The New York Times reviews today’s Port Authority bombing by Bangladeshi immigrant Akayed Ullah and concludes: “Suspect in Times Square Bombing Leaves Trail of Mystery.”
I’m not sure wherein the mystery lies. It seems like a straightforward Islamic terrorist attack of the sort we have seen dozens of times over the years:
On the surface, Akayed Ullah seemed to be an ordinary member of a Bangladeshi enclave in Brooklyn. He often prayed at a mosque in an unassuming brownstone in the Kensington section of the borough, where a few thousand of his countrymen reside…
But on Monday morning, Mr. Ullah, 27, strapped a pipe bomb to his body and set out to detonate it in a Times Square subway station, the police said, not only causing chaos among crowds of commuters, but also leaving behind a trail of mystery that baffled those who knew him.
“He was a good guy,” said Mohammad Yousuf, a cabdriver who prayed with Mr. Ullah at the mosque. “I can’t believe he would do anything like this.”
Far from being a mystery, this is the story of most Islamic terrorists.
According to several law enforcement officials, Mr. Ullah said he set off the bomb in retaliation for American airstrikes in Syria and elsewhere, targeting members of the Islamic State, or ISIS. He told investigators that he had been radicalized online and had made a number of trips overseas in the past five years, visiting Bangladesh in recent months, one of the officials said.
Typical. What to do about the seemingly endless stream of such attacks? One place to start is our irrational immigration system:
Immigration officials said that Mr. Ullah arrived in the United States from Bangladesh in 2011 on a family immigrant visa and has lived in Brooklyn ever since as a legal permanent resident. According to the terms of his visa, Mr. Ullah was the nephew of an American citizen and benefited from what the officials called “extended family chain migration.”
So if we admit one person from Bangladesh, he gets to bring over his relatives, and they get to bring over their relatives, apparently ad infinitum. As you might expect, the numbers add up. Earlier today, the White House emailed:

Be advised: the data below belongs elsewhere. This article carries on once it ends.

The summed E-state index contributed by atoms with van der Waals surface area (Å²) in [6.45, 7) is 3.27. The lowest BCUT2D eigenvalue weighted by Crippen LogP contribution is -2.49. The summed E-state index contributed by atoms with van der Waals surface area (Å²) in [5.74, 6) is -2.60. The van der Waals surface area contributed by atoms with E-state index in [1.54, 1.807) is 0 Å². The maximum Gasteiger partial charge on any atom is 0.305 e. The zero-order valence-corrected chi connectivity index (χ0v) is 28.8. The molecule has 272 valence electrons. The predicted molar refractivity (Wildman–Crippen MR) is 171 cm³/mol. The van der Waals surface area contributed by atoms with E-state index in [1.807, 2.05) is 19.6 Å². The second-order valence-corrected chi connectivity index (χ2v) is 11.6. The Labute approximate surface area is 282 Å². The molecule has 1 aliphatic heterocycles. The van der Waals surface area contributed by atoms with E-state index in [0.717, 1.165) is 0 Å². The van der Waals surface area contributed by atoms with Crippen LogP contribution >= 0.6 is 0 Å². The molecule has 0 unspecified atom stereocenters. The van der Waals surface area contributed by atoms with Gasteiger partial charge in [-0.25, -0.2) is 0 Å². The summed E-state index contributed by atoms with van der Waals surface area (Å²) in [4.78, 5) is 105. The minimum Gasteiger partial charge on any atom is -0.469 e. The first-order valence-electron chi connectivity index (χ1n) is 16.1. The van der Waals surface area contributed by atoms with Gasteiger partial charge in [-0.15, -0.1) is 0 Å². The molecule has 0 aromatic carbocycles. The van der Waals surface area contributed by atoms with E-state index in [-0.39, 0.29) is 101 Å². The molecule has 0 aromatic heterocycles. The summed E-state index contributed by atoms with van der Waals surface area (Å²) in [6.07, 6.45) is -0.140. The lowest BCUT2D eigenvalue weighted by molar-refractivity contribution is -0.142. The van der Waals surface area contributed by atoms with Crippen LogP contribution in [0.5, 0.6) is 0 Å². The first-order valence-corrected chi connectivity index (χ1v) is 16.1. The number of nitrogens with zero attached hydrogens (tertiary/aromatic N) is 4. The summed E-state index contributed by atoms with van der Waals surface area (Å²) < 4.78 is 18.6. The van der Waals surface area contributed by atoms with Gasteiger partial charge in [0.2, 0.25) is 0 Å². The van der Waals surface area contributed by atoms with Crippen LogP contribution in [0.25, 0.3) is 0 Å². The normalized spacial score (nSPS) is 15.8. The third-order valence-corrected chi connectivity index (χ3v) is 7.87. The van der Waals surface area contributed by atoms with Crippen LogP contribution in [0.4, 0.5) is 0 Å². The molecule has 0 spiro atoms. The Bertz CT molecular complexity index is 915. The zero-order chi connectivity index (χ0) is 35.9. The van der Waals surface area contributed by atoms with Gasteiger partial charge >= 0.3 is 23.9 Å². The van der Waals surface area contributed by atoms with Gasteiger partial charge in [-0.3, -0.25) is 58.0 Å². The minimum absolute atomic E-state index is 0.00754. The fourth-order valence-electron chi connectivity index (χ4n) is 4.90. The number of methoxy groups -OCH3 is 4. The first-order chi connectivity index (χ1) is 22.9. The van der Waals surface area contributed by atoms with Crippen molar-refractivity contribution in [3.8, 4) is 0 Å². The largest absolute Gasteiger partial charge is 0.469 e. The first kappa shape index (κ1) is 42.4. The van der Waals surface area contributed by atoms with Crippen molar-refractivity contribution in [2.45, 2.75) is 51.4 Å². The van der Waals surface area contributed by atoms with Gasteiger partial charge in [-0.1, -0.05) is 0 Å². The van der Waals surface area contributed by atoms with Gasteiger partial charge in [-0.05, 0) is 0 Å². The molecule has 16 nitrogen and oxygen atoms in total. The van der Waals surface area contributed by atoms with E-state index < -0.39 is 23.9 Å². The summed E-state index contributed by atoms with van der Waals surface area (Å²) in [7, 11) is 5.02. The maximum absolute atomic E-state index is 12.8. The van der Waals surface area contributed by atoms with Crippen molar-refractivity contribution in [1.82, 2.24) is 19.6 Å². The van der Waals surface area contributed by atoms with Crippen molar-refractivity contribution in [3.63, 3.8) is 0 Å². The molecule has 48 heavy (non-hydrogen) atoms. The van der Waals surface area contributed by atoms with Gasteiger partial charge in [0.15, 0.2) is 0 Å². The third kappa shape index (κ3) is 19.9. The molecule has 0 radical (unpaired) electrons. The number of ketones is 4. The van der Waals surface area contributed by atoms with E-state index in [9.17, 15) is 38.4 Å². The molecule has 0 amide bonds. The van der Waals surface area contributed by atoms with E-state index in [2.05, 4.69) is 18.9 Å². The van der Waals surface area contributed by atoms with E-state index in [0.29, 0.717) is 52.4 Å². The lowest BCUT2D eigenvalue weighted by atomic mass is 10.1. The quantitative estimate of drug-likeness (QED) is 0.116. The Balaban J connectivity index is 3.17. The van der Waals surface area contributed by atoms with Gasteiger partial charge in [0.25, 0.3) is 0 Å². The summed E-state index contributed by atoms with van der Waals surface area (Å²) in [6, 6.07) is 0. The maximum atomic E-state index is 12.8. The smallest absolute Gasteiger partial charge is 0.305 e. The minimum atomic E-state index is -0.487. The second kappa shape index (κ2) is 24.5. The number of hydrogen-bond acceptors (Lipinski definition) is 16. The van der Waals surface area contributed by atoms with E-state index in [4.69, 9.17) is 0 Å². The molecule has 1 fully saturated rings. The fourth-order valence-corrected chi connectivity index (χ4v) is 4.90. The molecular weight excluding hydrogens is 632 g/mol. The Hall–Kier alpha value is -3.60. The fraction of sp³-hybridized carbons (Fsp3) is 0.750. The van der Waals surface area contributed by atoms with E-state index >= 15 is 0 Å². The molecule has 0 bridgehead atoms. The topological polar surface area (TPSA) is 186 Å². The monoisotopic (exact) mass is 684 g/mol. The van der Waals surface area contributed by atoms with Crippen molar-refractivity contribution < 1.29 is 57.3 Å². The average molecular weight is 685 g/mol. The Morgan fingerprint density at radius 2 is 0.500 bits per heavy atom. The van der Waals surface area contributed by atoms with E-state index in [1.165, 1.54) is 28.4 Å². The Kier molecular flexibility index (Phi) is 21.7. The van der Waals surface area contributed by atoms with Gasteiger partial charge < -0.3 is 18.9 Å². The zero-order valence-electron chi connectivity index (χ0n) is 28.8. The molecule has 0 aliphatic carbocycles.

In the last decade, the U.S. has resettled nearly 142,000 Bangladesh nationals on the basis of familial ties– that is a population larger than the population of Dayton, Ohio. A significant driver of this influx of family-based immigration is Chain Migration, the process by which foreign nationals permanently resettle within the U.S. and subsequently bring over their foreign relatives, who then have the opportunity to bring over their foreign relatives, until entire extended families are resettled within the country.
Note that the total has gone from 8,508 in 2005 to 18,051 in 2016:
As always, the question is, why are we doing this? How does it benefit the United States to import 142,000 Bangladeshis for no reason other than the fact that they are related to other Bangladeshis? This is an irrational system which the Trump administration, and many Republicans in Congress (but no Democrats, to my knowledge), are trying to end.
Liberals, as usual, are either obtuse or pretending to be obtuse. Thus, at today’s press briefing, a Democratic Party reporter challenged Sarah Sanders–America’s most long-suffering woman–to prove when and where Mr. Ullah became radicalized:
Q Sarah, I’m interested in the comment you made about the suspect in New York. Does the White House have any proof that this suspect was radicalized outside of the United States? He’s been a lawful, permanent resident living here for some time.
MS. SANDERS: I can’t get into any further details on that front at this point. But as we have them available, I’ll be happy to let you know.
Q But why would his chain migration be an issue unless you were saying that something happened outside the U.S.?
Maybe because chain migration is pointless, and out of 142,000 Bangladeshis there is a good chance that at least one of them will be a terrorist? I don’t think you necessarily have to be dumb to be a White House press correspondent, but there are times, apparently, when you have to pretend to be.